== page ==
Jul 17, 2008


Back in the mid-seventies I came down from Vancouver to Keeneland to see what I could learn from the July sale. One early morning I came across Woody Stephens and had the temerity to ask him if I might join him as he made his rounds. Only later did I discover that Woody loved an audience I was grateful for the opportunity to see him in action.

One thing I remember him saying was to take time to peer in the stall when shopping for a yearling. “You want to see if he’s a stall walker. If so, the bedding will be disturbed all over the stall,” he warned.

When Woody inspected a yearling he would lift up the tail and drop it from shoulder height.
“A horse has to have some snap to his tail,” he said. “Otherwise there may be some weakness in his spine. A horse has to have a strong spine. Stay away from them if they don’t . I do like coon-tailed horses though. They’re runners.”

Not long after I returned to Canada I was asked to go to a sale at Hollywood Park and try to buy a 3-year-old by Ack Ack. Charlie Whittingham trained the horse for a man who had died. When I arrived in LA I noticed that the colt had virtually no tail, perhaps several inches of stubble where the tail was missing.

I called my client and discussed the situation, mindful of Woody Stephens’ dictum on the matter.It also seemed odd to me that the horse would not have been already sold inside the Whittingham barn. I advised the client to pass. He said try to buy him.

I bought the horse for $45,000 and shipped him to Exhibition Park where he raced soon after arrival. The gates opened and he took off down the track from an outside post position. He ran scarcely 100 yards before he broke down behind with a fractured pelvis.

Coincidence? Perhaps. But I couldn’t help but think of Woody’s tutelage about healthy spines.

A couple of decades passed and I met Woody once again in the Woodbine turf club. He was having lunch with his former top assistant Phil Gleaves. We were all in Toronto for the Molson Million .A raging storm had emptied the place and we had it to ourselves.

Woody wanted to bet every race and relied on my handicapping. We made a few dollars but the real payoff was listening to his stories. He could be a little redundant about his five straight Belmont victories, noting that “I had the exacta in all five”. It left you wondering which meant the most to him, the Belmonts or his betting prowess.


Jeff Siegel and Joanne Jones were chatting on HRTV the other day about Herat. They recalled the diminutive son of Northern Dancer who was sold to John Franks and left the Woody Stephens barn to join Jack Van Berg’s California outfit. As usual, that reminds me of a story.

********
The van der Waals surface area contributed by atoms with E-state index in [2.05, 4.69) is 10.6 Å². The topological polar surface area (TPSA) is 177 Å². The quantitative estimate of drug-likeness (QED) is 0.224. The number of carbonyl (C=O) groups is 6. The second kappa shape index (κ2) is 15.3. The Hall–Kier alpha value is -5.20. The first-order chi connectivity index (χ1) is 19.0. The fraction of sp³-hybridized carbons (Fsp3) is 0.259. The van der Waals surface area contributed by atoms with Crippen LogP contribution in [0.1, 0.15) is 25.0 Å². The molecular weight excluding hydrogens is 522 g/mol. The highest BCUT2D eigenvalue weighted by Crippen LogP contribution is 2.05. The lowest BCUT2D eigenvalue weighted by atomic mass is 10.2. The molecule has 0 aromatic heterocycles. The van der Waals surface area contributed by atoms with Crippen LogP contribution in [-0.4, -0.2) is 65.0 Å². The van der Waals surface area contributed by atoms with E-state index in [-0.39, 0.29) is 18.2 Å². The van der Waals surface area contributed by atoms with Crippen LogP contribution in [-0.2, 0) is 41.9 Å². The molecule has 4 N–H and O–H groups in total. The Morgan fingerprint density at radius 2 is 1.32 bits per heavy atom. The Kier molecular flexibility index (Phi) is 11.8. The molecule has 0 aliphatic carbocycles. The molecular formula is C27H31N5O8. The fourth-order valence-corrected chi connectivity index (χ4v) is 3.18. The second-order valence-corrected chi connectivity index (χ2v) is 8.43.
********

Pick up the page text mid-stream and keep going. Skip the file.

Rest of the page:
Van Berg persuaded Franks that Herat deserved a shot at the upcoming Santa Anita Handicap with its million dollar purse. Those types of races were scarce two decades ago.

Franks rarely left his Louisiana home and he did not like California at all. But this time he flew the Franks Petroleum jet to Santa Anita. I joined him there. John was not a betting man, as a rule, and $20 across the board was his standard play.

I was surprised then to have him hand me three hundred dollar bills and instructions to bet across the board on Herat. I told him that I thought Greinton couldn’t lose but he wanted some action so off I went.

On the way to the windows the thought did occur to me that booking the bet was an option. I mulled it over until I glanced at the tote board. Heart was 99-to-1 on the board but started closer to 200-to-1.

Crowds of 80,000 were not unusual on Big Cap day and I suddenly realized that this would be a risky time to become a bookmaker. I got a little panicky as the minutes ticked away and the horses were on the track. Greinton was the cynosure of all eyes while Herat pranced onto the track looking more like Bambi than a horse with a chance in the Big Cap.

In the nick of time I got the bet down and made my own play on Greinton. Passing the sixteenth pole Herat was still in front by a length and looking for the upset of the century.

Laffit Pincay muscled Greinton up to the 14 hands Herat and gradually pulled away to win in the final strides.

Herat proved to be a sagacious purchase. He won the New Orleans Handicap and began to attract the attention of Kentucky breeders. Allan Paulson bought into the horse and backed him with some good mares as did Franks. Herat unfortunately developed fertility problems and could not handle a large book of mares..

Jul 16, 2008


We all lost a friend with the sudden death of Luke Kruytbosch. What a high-spirited, gregarious, thoughtful soul was Luke. We first met while doing racing telecasts in Western Canada and the friendship grew when we both migrated to the Kentucky mainstream of racing and breeding.

Luke had the two best attributes a racecaller needed. He was accurate and enthusiastic whether it was the Kentucky Derby or a bottoms maiden claimer. Luke was unafraid to pump a little life into a mundane card, like the time he informed us that Bubba Gum was sticking to the rail.

One day I alerted him to the fact that a maiden I had bred was thought by trainer Bobby Barnett to have a chance in the nightcap at Churchill Downs. Luke got a bet down and gave us a masterpiece call of a maiden claimer circling from the “back of the pack” to win in the last stride at 20-to-1.

He was a consummate professional in his work and a loyal friend. What else is there to say?